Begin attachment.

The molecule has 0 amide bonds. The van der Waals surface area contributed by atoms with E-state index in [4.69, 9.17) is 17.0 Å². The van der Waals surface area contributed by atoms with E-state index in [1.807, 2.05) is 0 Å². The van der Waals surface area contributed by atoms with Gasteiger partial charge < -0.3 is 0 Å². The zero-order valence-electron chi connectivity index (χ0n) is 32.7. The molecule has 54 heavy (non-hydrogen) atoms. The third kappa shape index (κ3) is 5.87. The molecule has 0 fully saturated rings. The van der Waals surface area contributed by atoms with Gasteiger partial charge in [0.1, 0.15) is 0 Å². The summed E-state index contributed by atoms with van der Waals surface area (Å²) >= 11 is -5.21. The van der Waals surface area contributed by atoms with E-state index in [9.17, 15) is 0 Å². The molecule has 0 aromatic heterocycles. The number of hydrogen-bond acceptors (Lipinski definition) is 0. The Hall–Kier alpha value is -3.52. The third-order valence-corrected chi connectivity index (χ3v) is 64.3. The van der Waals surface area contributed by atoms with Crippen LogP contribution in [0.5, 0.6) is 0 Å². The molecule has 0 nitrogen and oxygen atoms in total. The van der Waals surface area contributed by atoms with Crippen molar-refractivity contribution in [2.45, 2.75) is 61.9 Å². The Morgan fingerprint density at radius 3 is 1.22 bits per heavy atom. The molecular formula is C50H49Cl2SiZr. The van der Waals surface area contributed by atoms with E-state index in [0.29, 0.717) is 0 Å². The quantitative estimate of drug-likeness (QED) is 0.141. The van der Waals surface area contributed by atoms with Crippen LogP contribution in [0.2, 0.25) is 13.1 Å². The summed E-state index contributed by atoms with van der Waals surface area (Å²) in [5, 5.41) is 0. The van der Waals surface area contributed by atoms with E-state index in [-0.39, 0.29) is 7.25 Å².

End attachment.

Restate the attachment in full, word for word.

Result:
The molecule has 0 amide bonds. The van der Waals surface area contributed by atoms with E-state index in [4.69, 9.17) is 17.0 Å². The van der Waals surface area contributed by atoms with E-state index in [1.807, 2.05) is 0 Å². The van der Waals surface area contributed by atoms with Gasteiger partial charge < -0.3 is 0 Å². The zero-order valence-electron chi connectivity index (χ0n) is 32.7. The molecule has 54 heavy (non-hydrogen) atoms. The third kappa shape index (κ3) is 5.87. The molecule has 0 fully saturated rings. The van der Waals surface area contributed by atoms with Gasteiger partial charge in [0.1, 0.15) is 0 Å². The summed E-state index contributed by atoms with van der Waals surface area (Å²) >= 11 is -5.21. The van der Waals surface area contributed by atoms with E-state index in [9.17, 15) is 0 Å². The molecule has 0 aromatic heterocycles. The number of hydrogen-bond acceptors (Lipinski definition) is 0. The Hall–Kier alpha value is -3.52. The third-order valence-corrected chi connectivity index (χ3v) is 64.3. The van der Waals surface area contributed by atoms with Crippen LogP contribution in [0.5, 0.6) is 0 Å². The molecule has 0 nitrogen and oxygen atoms in total. The van der Waals surface area contributed by atoms with Crippen molar-refractivity contribution in [2.45, 2.75) is 61.9 Å². The Morgan fingerprint density at radius 3 is 1.22 bits per heavy atom. The molecular formula is C50H49Cl2SiZr. The van der Waals surface area contributed by atoms with E-state index in [0.29, 0.717) is 0 Å². The quantitative estimate of drug-likeness (QED) is 0.141. The van der Waals surface area contributed by atoms with Crippen LogP contribution in [0.2, 0.25) is 13.1 Å². The summed E-state index contributed by atoms with van der Waals surface area (Å²) in [5, 5.41) is 0. The van der Waals surface area contributed by atoms with E-state index in [-0.39, 0.29) is 7.25 Å².